Despite the employee's sympathetic facts in Lesage v. Canadian Forest Products Ltd.,
2009 BCSC 1427, the BC Supreme Court denied his claims for (1) negligent misrepresentation and (2) constructive dismissal.
The employee started working for Ainsworth Lumber Company Ltd. ("Ainsworth") in 100 Mile House in 2000. He was a divisional accountant or divisional controller.
In the fall of 2006, a representative from another forestry company, Canfor, who knew the employee, contacted him to advise of an opening at Canfor. Canfor ultimately filled this position with another candidate, but subsequnetly discussed with the employee his interest in a Regional Controller position.
The employee was initially not interested in the position because it required living in Fort Nelson. However, in December 2006, Canfor advised the employee that he could be based in Prince George, and that the position would provide him with accounting responsibility for three of its mills. read more »
In Brian Fox and Board of Education of School District No. 62 (Sooke) v. Margaret Hildebrand, 2009 CanLII 13443 (S.C.C.), which was issued today, the Supreme Court of Canada dismissed with costs the application for leave from the judgment of the Court of Appeal for BC in 2008 BCCA 434 (November 5, 2008).
The BCCA had ruled in its decision, inter alia, that it was not "plain and obvious" that one employee did not owe another employee a duty of care in the manner in which the first employee investigated allegations of workplace misconduct against the second employee.
The BC Court of Appeal has overturned a lower court decision that held that a public school teacher's defamation action against his principal and school board was a matter that arose under the collective agreement and was thus not within in the court's jurisdiction.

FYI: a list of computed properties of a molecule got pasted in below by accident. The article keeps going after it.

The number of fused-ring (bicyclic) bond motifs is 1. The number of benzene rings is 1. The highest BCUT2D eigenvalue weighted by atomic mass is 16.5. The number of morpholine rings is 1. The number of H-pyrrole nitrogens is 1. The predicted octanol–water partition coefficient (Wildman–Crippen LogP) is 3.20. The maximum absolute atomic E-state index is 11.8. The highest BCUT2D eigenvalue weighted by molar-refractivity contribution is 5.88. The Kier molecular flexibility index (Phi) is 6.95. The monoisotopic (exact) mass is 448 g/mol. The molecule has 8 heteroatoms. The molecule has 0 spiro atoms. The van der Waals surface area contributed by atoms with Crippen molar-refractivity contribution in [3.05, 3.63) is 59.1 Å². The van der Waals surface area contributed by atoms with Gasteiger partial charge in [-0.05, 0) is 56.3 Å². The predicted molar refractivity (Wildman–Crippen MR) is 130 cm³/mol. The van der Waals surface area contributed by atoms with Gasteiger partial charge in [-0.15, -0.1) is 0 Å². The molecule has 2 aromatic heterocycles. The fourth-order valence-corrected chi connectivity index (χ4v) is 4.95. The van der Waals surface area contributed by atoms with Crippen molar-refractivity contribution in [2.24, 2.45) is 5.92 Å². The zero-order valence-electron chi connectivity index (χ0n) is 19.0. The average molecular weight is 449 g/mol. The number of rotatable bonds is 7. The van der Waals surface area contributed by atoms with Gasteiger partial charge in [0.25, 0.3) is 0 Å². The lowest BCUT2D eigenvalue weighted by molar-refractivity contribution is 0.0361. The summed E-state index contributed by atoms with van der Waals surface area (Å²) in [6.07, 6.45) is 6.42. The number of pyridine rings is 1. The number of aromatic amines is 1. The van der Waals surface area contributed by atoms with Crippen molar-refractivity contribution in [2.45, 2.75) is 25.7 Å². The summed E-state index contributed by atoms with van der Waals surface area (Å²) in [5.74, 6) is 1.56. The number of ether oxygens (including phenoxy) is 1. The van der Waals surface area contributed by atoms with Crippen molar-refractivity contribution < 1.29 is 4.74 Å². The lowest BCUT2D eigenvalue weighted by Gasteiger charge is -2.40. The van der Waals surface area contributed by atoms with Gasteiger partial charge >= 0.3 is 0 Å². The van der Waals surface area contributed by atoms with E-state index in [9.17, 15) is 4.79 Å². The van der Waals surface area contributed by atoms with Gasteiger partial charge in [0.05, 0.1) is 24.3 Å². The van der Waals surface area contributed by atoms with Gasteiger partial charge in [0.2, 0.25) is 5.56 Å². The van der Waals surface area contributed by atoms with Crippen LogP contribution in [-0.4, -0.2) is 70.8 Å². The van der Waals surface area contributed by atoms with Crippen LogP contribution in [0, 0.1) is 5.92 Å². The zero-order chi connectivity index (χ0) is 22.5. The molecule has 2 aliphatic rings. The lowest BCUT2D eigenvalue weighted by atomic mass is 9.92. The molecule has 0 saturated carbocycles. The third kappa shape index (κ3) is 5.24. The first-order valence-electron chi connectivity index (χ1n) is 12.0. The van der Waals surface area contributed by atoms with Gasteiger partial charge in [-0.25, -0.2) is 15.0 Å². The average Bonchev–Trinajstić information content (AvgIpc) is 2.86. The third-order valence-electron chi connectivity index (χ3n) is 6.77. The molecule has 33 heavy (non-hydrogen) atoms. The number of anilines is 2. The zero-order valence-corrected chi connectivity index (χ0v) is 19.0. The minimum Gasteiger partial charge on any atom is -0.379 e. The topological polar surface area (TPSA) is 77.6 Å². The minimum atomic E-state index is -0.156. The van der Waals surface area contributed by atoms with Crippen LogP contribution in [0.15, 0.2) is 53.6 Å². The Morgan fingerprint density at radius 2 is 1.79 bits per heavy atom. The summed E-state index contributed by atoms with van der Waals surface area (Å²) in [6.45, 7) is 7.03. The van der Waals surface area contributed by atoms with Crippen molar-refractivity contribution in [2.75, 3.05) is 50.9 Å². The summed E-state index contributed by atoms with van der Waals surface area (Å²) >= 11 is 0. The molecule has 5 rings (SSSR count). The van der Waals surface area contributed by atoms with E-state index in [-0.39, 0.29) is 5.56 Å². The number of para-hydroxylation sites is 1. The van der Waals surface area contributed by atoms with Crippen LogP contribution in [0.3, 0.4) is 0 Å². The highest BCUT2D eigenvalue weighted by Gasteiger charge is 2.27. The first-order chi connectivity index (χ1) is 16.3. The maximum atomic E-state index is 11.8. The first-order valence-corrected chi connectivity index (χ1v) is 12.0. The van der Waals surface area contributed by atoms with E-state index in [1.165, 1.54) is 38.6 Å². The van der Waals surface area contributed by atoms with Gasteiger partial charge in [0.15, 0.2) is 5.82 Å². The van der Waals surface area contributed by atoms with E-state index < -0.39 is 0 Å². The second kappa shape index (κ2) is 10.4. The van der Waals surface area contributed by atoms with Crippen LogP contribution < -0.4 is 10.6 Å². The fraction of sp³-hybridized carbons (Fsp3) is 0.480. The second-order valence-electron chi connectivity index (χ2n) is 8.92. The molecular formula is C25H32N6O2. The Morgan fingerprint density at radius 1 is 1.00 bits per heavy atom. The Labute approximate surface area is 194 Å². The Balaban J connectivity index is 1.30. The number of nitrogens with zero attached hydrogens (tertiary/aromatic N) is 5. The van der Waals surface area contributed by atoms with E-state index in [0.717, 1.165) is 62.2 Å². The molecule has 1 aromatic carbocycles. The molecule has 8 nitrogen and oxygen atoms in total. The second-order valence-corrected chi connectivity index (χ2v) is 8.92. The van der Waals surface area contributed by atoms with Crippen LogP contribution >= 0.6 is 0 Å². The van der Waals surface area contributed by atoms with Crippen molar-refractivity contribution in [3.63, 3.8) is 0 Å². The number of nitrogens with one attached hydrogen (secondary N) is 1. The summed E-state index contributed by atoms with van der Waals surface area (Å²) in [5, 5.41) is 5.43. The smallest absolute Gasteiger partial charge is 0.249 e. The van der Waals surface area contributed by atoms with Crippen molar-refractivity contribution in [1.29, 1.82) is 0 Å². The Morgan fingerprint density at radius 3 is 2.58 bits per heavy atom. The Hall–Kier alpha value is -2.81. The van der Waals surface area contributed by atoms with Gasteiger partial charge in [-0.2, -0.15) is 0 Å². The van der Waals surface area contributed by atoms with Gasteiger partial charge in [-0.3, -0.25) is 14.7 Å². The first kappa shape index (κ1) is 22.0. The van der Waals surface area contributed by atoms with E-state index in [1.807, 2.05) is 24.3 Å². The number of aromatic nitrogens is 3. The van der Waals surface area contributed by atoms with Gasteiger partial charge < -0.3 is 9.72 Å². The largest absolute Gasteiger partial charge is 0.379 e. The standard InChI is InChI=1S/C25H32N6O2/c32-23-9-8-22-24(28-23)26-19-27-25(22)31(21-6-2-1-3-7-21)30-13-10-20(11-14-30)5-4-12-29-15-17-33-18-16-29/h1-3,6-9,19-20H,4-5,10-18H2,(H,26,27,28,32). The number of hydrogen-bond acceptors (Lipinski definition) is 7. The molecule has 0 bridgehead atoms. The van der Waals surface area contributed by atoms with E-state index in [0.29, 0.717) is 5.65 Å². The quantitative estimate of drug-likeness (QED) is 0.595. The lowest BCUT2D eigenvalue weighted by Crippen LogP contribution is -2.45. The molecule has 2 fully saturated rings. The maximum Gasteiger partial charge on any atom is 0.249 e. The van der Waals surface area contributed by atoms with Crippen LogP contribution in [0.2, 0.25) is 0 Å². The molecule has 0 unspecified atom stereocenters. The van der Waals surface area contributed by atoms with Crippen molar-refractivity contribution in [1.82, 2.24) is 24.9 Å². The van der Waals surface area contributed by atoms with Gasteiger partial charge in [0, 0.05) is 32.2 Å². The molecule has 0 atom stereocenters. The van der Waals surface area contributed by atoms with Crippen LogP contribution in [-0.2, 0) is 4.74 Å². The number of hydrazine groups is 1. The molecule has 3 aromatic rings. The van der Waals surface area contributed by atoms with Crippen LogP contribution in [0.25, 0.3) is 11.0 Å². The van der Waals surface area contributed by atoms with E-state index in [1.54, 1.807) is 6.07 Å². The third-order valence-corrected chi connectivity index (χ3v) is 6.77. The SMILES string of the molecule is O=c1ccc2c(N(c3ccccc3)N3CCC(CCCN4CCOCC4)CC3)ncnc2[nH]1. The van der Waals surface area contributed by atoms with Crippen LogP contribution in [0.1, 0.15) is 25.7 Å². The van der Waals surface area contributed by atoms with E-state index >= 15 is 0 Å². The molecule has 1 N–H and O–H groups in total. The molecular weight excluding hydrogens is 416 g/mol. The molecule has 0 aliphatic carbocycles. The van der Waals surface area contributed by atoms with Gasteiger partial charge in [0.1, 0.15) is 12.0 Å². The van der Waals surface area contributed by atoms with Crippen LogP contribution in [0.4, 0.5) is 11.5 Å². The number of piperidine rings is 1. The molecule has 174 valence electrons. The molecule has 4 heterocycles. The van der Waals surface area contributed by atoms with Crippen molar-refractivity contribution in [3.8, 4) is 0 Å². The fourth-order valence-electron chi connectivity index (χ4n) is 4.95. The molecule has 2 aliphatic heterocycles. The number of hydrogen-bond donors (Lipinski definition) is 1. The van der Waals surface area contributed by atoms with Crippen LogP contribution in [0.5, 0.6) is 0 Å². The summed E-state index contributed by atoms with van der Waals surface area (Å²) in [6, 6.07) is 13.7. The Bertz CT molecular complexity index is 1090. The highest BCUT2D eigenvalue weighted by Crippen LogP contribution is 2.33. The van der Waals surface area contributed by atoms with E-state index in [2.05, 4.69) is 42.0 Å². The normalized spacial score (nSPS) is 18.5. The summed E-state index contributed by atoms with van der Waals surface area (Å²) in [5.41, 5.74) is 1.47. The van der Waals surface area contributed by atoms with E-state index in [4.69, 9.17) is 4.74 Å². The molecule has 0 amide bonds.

The teacher, while off on a medical leave, attended the school and caused a disturbance that resulted in criminal charges and disciplinary action by the BC College of Teachers. (The College's disciplinary action was subsequently overturned by the court on the basis that the teacher had been incompetent due to his medical condition).
As part of the same court action, the teacher brought the defamation action in relation to comments the principal had allegedly made to a police officer. read more »
"The Limits of the Application Game - Why Employee Privacy Matters" (2008) is the title of a paper written by Dan Michaluk,
Mr. Michaluk is a lawyer at Hicks Morley Hamilton Stewart Storie LLP in Ontario.
Although, as Mr. Michaluk states, there is an apparent privacy rights "gap" in Ontario employment law, he uses the paper to: describe the various sources of employee privacy rights in five parts:
- rights in privacy statutes;
- human rights and privacy statutes;
- privacy regulation in other statutes;
- contractual privacy rights; and
- the privacy tort.
His intent in writing the paper is to:
...illustrate that privacy rights are rooted in many sources, that there are risks of newly-developing sources of employee privacy rights and, overall, that employee privacy does matter.
"Independent Cause of Action vs. Independent Actionable Wrong—A Distinction without a Difference? Damages for Discrimination"
Jessica Connell wrote a paper entitled "Independent Cause of Action vs. an Independent Actionable Wrong-A Distinction without a Difference? Damages for Discrimination in the Civil Courts" (April 2008) for the 2008 - Employment Law Conference in Vancouver.
Ms. Connell is a lawyer at the BC Human Rights Tribunal. The conference was presented by the Continuing Legal Education Society of British Columbia.
The paper's table of contents is as follow: read more »